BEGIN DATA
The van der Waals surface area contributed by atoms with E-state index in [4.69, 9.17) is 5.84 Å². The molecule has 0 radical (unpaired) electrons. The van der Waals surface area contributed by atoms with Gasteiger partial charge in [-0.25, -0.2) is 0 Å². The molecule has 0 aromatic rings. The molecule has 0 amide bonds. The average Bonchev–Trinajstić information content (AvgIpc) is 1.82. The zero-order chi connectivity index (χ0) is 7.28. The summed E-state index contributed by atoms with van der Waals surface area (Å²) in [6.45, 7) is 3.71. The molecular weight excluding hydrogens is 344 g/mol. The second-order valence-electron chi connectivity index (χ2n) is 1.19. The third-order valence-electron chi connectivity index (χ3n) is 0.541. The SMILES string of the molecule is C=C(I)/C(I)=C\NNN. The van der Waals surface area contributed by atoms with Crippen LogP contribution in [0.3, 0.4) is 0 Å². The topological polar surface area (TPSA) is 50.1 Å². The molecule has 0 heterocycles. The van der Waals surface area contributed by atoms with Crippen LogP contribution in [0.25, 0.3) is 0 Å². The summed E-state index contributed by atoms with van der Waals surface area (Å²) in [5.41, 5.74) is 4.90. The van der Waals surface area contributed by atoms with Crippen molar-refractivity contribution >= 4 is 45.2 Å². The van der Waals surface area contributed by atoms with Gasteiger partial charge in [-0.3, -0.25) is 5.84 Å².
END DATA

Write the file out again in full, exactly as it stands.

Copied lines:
The van der Waals surface area contributed by atoms with E-state index in [4.69, 9.17) is 5.84 Å². The molecule has 0 radical (unpaired) electrons. The van der Waals surface area contributed by atoms with Gasteiger partial charge in [-0.25, -0.2) is 0 Å². The molecule has 0 aromatic rings. The molecule has 0 amide bonds. The average Bonchev–Trinajstić information content (AvgIpc) is 1.82. The zero-order chi connectivity index (χ0) is 7.28. The summed E-state index contributed by atoms with van der Waals surface area (Å²) in [6.45, 7) is 3.71. The molecular weight excluding hydrogens is 344 g/mol. The second-order valence-electron chi connectivity index (χ2n) is 1.19. The third-order valence-electron chi connectivity index (χ3n) is 0.541. The SMILES string of the molecule is C=C(I)/C(I)=C\NNN. The van der Waals surface area contributed by atoms with Crippen LogP contribution in [0.3, 0.4) is 0 Å². The topological polar surface area (TPSA) is 50.1 Å². The molecule has 0 heterocycles. The van der Waals surface area contributed by atoms with Crippen LogP contribution in [0.25, 0.3) is 0 Å². The summed E-state index contributed by atoms with van der Waals surface area (Å²) in [5.41, 5.74) is 4.90. The van der Waals surface area contributed by atoms with Crippen molar-refractivity contribution >= 4 is 45.2 Å². The van der Waals surface area contributed by atoms with Gasteiger partial charge in [-0.3, -0.25) is 5.84 Å².